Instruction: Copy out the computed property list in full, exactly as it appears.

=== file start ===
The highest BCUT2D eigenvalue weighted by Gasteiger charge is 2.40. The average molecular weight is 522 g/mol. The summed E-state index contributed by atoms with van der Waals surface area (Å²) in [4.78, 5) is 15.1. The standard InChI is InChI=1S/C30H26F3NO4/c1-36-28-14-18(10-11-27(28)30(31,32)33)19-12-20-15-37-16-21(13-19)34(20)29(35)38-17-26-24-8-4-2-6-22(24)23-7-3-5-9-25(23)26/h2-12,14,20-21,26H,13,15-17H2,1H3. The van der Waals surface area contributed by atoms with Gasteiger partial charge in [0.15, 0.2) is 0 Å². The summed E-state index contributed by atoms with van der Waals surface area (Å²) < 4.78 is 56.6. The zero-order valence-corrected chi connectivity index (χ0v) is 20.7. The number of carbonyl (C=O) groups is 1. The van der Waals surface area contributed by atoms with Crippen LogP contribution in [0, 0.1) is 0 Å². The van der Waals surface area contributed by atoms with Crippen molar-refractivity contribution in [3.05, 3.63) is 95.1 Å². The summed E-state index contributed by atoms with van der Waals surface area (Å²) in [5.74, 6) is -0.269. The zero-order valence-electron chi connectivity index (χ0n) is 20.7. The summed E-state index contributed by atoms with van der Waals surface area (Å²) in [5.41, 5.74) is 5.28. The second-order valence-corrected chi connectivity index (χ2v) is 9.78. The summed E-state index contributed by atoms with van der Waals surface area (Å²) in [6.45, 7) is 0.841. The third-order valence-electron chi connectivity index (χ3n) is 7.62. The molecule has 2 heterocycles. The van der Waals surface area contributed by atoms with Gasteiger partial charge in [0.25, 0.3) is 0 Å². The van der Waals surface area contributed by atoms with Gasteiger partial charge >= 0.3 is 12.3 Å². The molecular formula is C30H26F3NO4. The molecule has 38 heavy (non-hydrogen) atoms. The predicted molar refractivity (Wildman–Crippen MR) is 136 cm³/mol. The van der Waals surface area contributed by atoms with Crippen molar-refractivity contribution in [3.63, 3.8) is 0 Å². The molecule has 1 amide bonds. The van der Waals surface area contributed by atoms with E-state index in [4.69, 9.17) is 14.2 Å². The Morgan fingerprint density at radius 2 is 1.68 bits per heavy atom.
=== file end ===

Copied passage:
The highest BCUT2D eigenvalue weighted by Gasteiger charge is 2.40. The average molecular weight is 522 g/mol. The summed E-state index contributed by atoms with van der Waals surface area (Å²) in [4.78, 5) is 15.1. The standard InChI is InChI=1S/C30H26F3NO4/c1-36-28-14-18(10-11-27(28)30(31,32)33)19-12-20-15-37-16-21(13-19)34(20)29(35)38-17-26-24-8-4-2-6-22(24)23-7-3-5-9-25(23)26/h2-12,14,20-21,26H,13,15-17H2,1H3. The van der Waals surface area contributed by atoms with Gasteiger partial charge in [0.15, 0.2) is 0 Å². The summed E-state index contributed by atoms with van der Waals surface area (Å²) < 4.78 is 56.6. The zero-order valence-corrected chi connectivity index (χ0v) is 20.7. The number of carbonyl (C=O) groups is 1. The van der Waals surface area contributed by atoms with Crippen LogP contribution in [0, 0.1) is 0 Å². The van der Waals surface area contributed by atoms with Crippen molar-refractivity contribution in [3.05, 3.63) is 95.1 Å². The summed E-state index contributed by atoms with van der Waals surface area (Å²) in [5.74, 6) is -0.269. The zero-order valence-electron chi connectivity index (χ0n) is 20.7. The summed E-state index contributed by atoms with van der Waals surface area (Å²) in [5.41, 5.74) is 5.28. The second-order valence-corrected chi connectivity index (χ2v) is 9.78. The summed E-state index contributed by atoms with van der Waals surface area (Å²) in [6.45, 7) is 0.841. The third-order valence-electron chi connectivity index (χ3n) is 7.62. The molecule has 2 heterocycles. The van der Waals surface area contributed by atoms with Gasteiger partial charge in [0.25, 0.3) is 0 Å². The van der Waals surface area contributed by atoms with Gasteiger partial charge >= 0.3 is 12.3 Å². The molecular formula is C30H26F3NO4. The molecule has 38 heavy (non-hydrogen) atoms. The predicted molar refractivity (Wildman–Crippen MR) is 136 cm³/mol. The van der Waals surface area contributed by atoms with Crippen molar-refractivity contribution in [3.63, 3.8) is 0 Å². The molecule has 1 amide bonds. The van der Waals surface area contributed by atoms with E-state index in [4.69, 9.17) is 14.2 Å². The Morgan fingerprint density at radius 2 is 1.68 bits per heavy atom.